Nature of bound states in jspace Let us consider an observer Obs_{M} in jspace, with resources in the range (E_{i}, E_{f}). Providing a precise value of the energy to an observer in jspace is not possible, as it implies ΔE = 0. According to uncertainty principle, ΔEΔt > ħ, ΔE = 0 means a state with infinite lifetime is measured by Obs_{M}. An infinite lifetime measured by Obs_{M}, is finite (∞_{j}) per the measurements of Obs_{c} or Obs_{i}, and hence Δt is always finite and subsequently ΔE is always greater than 0.
The observer Obs_{M }will be measuring the potentials ranging from a shallowwell to a deepwell as shown below: We note that as the depth of the potential well increases the observer Obs_{M} has less and less freedom in the free space.
Next we consider an observer Obs_{c} who has infinite, ∞_{j}, resources in jspace. This observer Obs_{c} will have values for energy ranging from 0_{j} to ∞_{j}, in jspace corresponding to the current information space (q = 3). We want Obs_{c} to measure a shallow potential well in a higher information space (q = 2).^{3} In other words we want Obs_{c}, if possible, to perform a zero entropy measurement in q = 2 information space. For Obs_{c} since it has ∞_{j} resources, all the potential wells in q = 3 information space, are equivalent to shallowwells and represent zeroentropy measurements. However in the case of q = 2 information space, the situation becomes rather interesting. A shallowwell in q = 2 space is equivalent to δpotential in q = 3 space even for Obs_{c}. And δpotential is, what Obs_{c} is measuring even though Obs_{c} has infinite, ∞_{j}, resources in q = 3 space, as shown below: In this case, all the states are inside the δpotential and they form in essence a single bound state or a "coherent" state of the width ΔE ~ 0.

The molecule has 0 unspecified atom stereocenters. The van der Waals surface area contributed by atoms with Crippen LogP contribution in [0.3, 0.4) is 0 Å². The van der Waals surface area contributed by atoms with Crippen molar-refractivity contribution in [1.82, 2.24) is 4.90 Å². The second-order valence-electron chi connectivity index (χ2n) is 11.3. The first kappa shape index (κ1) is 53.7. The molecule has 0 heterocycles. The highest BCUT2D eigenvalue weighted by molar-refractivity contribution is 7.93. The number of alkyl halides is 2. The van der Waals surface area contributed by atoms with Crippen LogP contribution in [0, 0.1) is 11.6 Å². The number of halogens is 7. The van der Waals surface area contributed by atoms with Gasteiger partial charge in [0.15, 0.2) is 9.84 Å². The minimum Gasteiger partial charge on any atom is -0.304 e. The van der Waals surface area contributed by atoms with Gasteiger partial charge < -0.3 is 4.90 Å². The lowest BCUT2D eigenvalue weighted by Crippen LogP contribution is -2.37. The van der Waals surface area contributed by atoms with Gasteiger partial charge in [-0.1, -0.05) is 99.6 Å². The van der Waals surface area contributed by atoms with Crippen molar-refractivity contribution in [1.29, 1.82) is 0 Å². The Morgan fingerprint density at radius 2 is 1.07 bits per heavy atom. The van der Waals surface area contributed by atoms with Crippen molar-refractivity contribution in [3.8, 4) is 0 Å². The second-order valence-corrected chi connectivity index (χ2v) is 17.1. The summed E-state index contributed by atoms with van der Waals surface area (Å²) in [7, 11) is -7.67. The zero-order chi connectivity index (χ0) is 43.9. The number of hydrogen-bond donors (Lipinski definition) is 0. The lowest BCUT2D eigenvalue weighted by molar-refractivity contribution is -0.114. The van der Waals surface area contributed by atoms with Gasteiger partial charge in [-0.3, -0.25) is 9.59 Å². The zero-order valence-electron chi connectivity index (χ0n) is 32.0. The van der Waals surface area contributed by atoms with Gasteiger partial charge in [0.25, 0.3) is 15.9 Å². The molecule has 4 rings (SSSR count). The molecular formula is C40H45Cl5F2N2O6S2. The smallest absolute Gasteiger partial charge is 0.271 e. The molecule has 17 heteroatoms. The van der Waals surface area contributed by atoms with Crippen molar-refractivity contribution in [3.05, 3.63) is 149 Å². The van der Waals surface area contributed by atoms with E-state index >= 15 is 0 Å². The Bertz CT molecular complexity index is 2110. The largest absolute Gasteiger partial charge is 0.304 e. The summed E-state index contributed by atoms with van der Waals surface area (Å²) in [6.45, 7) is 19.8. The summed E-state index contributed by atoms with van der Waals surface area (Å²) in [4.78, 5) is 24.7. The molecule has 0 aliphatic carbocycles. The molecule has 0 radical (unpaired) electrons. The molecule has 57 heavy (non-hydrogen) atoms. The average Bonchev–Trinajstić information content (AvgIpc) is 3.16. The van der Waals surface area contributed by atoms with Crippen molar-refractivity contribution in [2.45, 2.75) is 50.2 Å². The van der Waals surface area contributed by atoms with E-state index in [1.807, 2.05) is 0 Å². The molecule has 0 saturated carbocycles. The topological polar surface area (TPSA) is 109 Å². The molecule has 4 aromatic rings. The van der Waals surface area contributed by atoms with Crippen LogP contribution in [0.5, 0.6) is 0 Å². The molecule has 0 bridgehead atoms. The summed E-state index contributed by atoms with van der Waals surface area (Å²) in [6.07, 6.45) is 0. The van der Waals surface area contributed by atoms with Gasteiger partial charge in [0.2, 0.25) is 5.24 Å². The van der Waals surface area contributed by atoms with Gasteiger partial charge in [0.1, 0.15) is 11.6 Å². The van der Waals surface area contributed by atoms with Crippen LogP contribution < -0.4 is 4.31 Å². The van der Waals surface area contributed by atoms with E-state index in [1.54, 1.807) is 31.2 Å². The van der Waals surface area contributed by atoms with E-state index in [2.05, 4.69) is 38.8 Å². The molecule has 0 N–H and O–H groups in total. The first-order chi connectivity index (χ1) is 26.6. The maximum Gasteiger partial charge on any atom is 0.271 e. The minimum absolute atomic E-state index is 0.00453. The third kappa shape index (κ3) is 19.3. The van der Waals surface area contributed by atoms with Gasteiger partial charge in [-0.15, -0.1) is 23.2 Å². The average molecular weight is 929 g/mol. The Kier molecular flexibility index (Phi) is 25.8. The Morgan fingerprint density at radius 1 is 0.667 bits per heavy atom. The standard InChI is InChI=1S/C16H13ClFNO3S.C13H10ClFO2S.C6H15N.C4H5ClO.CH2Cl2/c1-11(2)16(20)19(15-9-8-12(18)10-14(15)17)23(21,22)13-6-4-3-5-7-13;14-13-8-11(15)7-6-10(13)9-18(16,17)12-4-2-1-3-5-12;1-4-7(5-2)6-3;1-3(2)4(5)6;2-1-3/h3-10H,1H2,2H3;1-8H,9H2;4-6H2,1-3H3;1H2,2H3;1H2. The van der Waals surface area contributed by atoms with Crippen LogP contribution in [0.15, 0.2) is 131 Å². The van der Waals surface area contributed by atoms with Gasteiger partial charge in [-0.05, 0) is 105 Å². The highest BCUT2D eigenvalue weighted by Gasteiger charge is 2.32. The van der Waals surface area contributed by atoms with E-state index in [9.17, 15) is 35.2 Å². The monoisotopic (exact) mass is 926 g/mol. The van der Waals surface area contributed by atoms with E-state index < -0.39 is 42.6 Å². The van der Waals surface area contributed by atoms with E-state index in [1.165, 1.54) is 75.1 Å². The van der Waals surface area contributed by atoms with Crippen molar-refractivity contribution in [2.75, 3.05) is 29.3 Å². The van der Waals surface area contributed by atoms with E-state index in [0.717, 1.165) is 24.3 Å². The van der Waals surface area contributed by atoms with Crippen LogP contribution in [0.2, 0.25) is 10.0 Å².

Thus the nature of the bound state in q = 3 measurement space, while
measuring a shallow well from q = 2 space, is that of a coherent state E_{coh}.
The measurement of δpotential in Blip Our interest is in understanding how the measurements of the coherent state E_{coh}, manifest themselves into physical parameters measured in Blip. Blip is represented by the measurements made by the macroscopic observer Obs_{M}, in the external regionI in KS coordinates. Since the energy of the coherent state E_{coh} in q = 3 information space, has a minimum limit ∞_{j}, the corresponding rest mass m_{o} = E × (c^{2})^{1}, will be infinite or extremely heavy, even though the physical dimensions may be in Planck's domain, in the q = 3 space or equivalently in the external regionI of KS Coordinates. The coherent state will have a minimum spread ΔE_{coh} ~ 0j, per Obs_{M} measurements. The uncertainty principle correlates ΔE_{coh} with the coherent state lifetime t_{coh} in external regionI, as ΔE_{coh} × t_{coh} ~ ħ. Since ΔE_{coh} is very small, the coherent state lifetime t_{coh} will be exceeding large (~∞_{j}). Next, in external RegionI, an infinitesimal change in entropy of the coherent state dS_{coh} and the change in the energy to bring about the infinitesimal change dS_{coh} in the entropy dE_{coh}, are correlated to the temperature T_{coh} of the coherent state as: It will take infinite amount of resources (dE_{coh} ~ ∞), to bring about infinitesimal change in the entropy (dS_{coh}